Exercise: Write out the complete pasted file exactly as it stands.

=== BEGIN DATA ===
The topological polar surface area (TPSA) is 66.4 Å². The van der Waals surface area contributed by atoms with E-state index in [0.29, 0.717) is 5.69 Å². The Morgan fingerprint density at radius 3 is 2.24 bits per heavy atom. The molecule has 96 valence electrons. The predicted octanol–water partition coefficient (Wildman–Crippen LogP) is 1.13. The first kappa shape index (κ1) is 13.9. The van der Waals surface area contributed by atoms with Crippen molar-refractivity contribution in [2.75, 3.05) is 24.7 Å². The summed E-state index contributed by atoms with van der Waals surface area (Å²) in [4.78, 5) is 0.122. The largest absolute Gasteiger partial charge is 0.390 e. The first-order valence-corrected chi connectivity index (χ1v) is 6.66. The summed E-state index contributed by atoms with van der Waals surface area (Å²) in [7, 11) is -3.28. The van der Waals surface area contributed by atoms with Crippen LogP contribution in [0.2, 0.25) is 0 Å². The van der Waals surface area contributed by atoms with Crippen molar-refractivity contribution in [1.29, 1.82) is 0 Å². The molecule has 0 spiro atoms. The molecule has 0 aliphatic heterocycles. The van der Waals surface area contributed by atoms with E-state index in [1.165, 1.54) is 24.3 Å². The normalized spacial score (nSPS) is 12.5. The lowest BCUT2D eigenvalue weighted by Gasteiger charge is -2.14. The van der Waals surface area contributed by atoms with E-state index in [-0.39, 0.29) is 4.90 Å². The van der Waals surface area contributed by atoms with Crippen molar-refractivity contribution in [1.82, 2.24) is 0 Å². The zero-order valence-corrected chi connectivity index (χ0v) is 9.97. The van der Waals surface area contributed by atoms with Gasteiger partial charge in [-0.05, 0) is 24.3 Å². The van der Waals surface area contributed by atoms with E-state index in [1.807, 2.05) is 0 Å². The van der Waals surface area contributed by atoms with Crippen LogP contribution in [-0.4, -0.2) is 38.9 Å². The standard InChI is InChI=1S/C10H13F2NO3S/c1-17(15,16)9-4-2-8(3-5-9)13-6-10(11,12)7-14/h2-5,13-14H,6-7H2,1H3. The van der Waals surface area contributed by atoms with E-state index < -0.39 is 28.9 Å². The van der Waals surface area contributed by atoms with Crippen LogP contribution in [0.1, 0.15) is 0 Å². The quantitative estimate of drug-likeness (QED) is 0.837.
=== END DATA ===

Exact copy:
The topological polar surface area (TPSA) is 66.4 Å². The van der Waals surface area contributed by atoms with E-state index in [0.29, 0.717) is 5.69 Å². The Morgan fingerprint density at radius 3 is 2.24 bits per heavy atom. The molecule has 96 valence electrons. The predicted octanol–water partition coefficient (Wildman–Crippen LogP) is 1.13. The first kappa shape index (κ1) is 13.9. The van der Waals surface area contributed by atoms with Crippen molar-refractivity contribution in [2.75, 3.05) is 24.7 Å². The summed E-state index contributed by atoms with van der Waals surface area (Å²) in [4.78, 5) is 0.122. The largest absolute Gasteiger partial charge is 0.390 e. The first-order valence-corrected chi connectivity index (χ1v) is 6.66. The summed E-state index contributed by atoms with van der Waals surface area (Å²) in [7, 11) is -3.28. The van der Waals surface area contributed by atoms with Crippen LogP contribution in [0.2, 0.25) is 0 Å². The van der Waals surface area contributed by atoms with Crippen molar-refractivity contribution in [1.29, 1.82) is 0 Å². The molecule has 0 spiro atoms. The molecule has 0 aliphatic heterocycles. The van der Waals surface area contributed by atoms with E-state index in [1.165, 1.54) is 24.3 Å². The normalized spacial score (nSPS) is 12.5. The lowest BCUT2D eigenvalue weighted by Gasteiger charge is -2.14. The van der Waals surface area contributed by atoms with E-state index in [-0.39, 0.29) is 4.90 Å². The van der Waals surface area contributed by atoms with Crippen molar-refractivity contribution in [1.82, 2.24) is 0 Å². The zero-order valence-corrected chi connectivity index (χ0v) is 9.97. The van der Waals surface area contributed by atoms with Gasteiger partial charge in [-0.05, 0) is 24.3 Å². The van der Waals surface area contributed by atoms with E-state index in [1.807, 2.05) is 0 Å². The van der Waals surface area contributed by atoms with Crippen LogP contribution in [-0.4, -0.2) is 38.9 Å². The standard InChI is InChI=1S/C10H13F2NO3S/c1-17(15,16)9-4-2-8(3-5-9)13-6-10(11,12)7-14/h2-5,13-14H,6-7H2,1H3. The van der Waals surface area contributed by atoms with E-state index < -0.39 is 28.9 Å². The van der Waals surface area contributed by atoms with Crippen LogP contribution in [0.1, 0.15) is 0 Å². The quantitative estimate of drug-likeness (QED) is 0.837.